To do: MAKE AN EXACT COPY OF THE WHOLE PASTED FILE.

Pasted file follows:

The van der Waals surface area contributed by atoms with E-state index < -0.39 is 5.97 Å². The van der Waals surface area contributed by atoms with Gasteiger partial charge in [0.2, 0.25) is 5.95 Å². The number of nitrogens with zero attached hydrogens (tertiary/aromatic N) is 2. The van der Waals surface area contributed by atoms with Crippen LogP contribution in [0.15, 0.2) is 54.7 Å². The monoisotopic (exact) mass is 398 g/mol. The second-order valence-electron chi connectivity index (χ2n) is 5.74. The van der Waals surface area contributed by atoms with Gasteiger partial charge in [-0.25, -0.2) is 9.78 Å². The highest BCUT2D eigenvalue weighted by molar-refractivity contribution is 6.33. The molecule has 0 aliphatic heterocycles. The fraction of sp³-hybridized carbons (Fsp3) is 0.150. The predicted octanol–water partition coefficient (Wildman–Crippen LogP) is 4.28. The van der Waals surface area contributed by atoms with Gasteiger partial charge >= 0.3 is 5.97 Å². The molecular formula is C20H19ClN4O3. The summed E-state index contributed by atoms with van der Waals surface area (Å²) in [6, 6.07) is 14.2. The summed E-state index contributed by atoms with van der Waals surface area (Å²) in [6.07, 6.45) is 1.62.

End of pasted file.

The van der Waals surface area contributed by atoms with E-state index < -0.39 is 5.97 Å². The van der Waals surface area contributed by atoms with Gasteiger partial charge in [0.2, 0.25) is 5.95 Å². The number of nitrogens with zero attached hydrogens (tertiary/aromatic N) is 2. The van der Waals surface area contributed by atoms with Crippen LogP contribution in [0.15, 0.2) is 54.7 Å². The monoisotopic (exact) mass is 398 g/mol. The second-order valence-electron chi connectivity index (χ2n) is 5.74. The van der Waals surface area contributed by atoms with Gasteiger partial charge in [-0.25, -0.2) is 9.78 Å². The highest BCUT2D eigenvalue weighted by molar-refractivity contribution is 6.33. The molecule has 0 aliphatic heterocycles. The fraction of sp³-hybridized carbons (Fsp3) is 0.150. The predicted octanol–water partition coefficient (Wildman–Crippen LogP) is 4.28. The van der Waals surface area contributed by atoms with Gasteiger partial charge >= 0.3 is 5.97 Å². The molecular formula is C20H19ClN4O3. The summed E-state index contributed by atoms with van der Waals surface area (Å²) in [6, 6.07) is 14.2. The summed E-state index contributed by atoms with van der Waals surface area (Å²) in [6.07, 6.45) is 1.62.